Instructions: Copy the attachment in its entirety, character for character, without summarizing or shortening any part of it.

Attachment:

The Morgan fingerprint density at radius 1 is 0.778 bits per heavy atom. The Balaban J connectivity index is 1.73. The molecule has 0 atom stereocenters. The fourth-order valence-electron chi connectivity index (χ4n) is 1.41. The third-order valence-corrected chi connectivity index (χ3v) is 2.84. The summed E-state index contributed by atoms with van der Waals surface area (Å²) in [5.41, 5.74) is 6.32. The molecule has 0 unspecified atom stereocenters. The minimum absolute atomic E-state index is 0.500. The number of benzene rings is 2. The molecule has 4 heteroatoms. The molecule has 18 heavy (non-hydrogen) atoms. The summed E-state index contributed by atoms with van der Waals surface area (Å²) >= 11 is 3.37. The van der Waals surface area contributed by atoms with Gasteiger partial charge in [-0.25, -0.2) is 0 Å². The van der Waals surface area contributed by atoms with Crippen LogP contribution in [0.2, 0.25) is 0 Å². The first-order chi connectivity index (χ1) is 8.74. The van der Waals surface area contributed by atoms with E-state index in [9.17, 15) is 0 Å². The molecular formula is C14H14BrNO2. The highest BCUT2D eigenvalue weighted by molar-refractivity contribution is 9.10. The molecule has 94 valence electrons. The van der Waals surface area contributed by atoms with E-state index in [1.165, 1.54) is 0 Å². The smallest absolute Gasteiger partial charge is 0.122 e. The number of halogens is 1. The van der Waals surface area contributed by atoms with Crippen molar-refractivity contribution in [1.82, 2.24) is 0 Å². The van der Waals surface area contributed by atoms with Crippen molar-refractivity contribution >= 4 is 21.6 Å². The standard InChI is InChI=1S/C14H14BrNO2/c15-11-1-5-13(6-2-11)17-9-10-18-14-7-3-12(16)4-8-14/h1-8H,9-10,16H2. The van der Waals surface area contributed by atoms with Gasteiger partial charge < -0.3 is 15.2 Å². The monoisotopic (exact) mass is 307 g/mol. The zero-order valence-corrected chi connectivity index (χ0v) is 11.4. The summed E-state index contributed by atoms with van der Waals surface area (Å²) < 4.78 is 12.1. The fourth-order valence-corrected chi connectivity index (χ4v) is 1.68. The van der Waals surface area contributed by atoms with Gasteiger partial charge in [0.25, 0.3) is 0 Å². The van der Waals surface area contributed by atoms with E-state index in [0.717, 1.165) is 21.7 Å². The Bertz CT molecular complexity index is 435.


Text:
The Morgan fingerprint density at radius 1 is 0.778 bits per heavy atom. The Balaban J connectivity index is 1.73. The molecule has 0 atom stereocenters. The fourth-order valence-electron chi connectivity index (χ4n) is 1.41. The third-order valence-corrected chi connectivity index (χ3v) is 2.84. The summed E-state index contributed by atoms with van der Waals surface area (Å²) in [5.41, 5.74) is 6.32. The molecule has 0 unspecified atom stereocenters. The minimum absolute atomic E-state index is 0.500. The number of benzene rings is 2. The molecule has 4 heteroatoms. The molecule has 18 heavy (non-hydrogen) atoms. The summed E-state index contributed by atoms with van der Waals surface area (Å²) >= 11 is 3.37. The van der Waals surface area contributed by atoms with Gasteiger partial charge in [-0.25, -0.2) is 0 Å². The van der Waals surface area contributed by atoms with Crippen LogP contribution in [0.2, 0.25) is 0 Å². The first-order chi connectivity index (χ1) is 8.74. The van der Waals surface area contributed by atoms with E-state index in [9.17, 15) is 0 Å². The molecular formula is C14H14BrNO2. The highest BCUT2D eigenvalue weighted by molar-refractivity contribution is 9.10. The molecule has 94 valence electrons. The van der Waals surface area contributed by atoms with E-state index in [1.165, 1.54) is 0 Å². The smallest absolute Gasteiger partial charge is 0.122 e. The number of halogens is 1. The van der Waals surface area contributed by atoms with Crippen molar-refractivity contribution in [1.82, 2.24) is 0 Å². The van der Waals surface area contributed by atoms with Crippen molar-refractivity contribution >= 4 is 21.6 Å². The standard InChI is InChI=1S/C14H14BrNO2/c15-11-1-5-13(6-2-11)17-9-10-18-14-7-3-12(16)4-8-14/h1-8H,9-10,16H2. The van der Waals surface area contributed by atoms with Gasteiger partial charge < -0.3 is 15.2 Å². The monoisotopic (exact) mass is 307 g/mol. The zero-order valence-corrected chi connectivity index (χ0v) is 11.4. The summed E-state index contributed by atoms with van der Waals surface area (Å²) < 4.78 is 12.1. The fourth-order valence-corrected chi connectivity index (χ4v) is 1.68. The van der Waals surface area contributed by atoms with Gasteiger partial charge in [0.25, 0.3) is 0 Å². The van der Waals surface area contributed by atoms with E-state index in [0.717, 1.165) is 21.7 Å². The Bertz CT molecular complexity index is 435.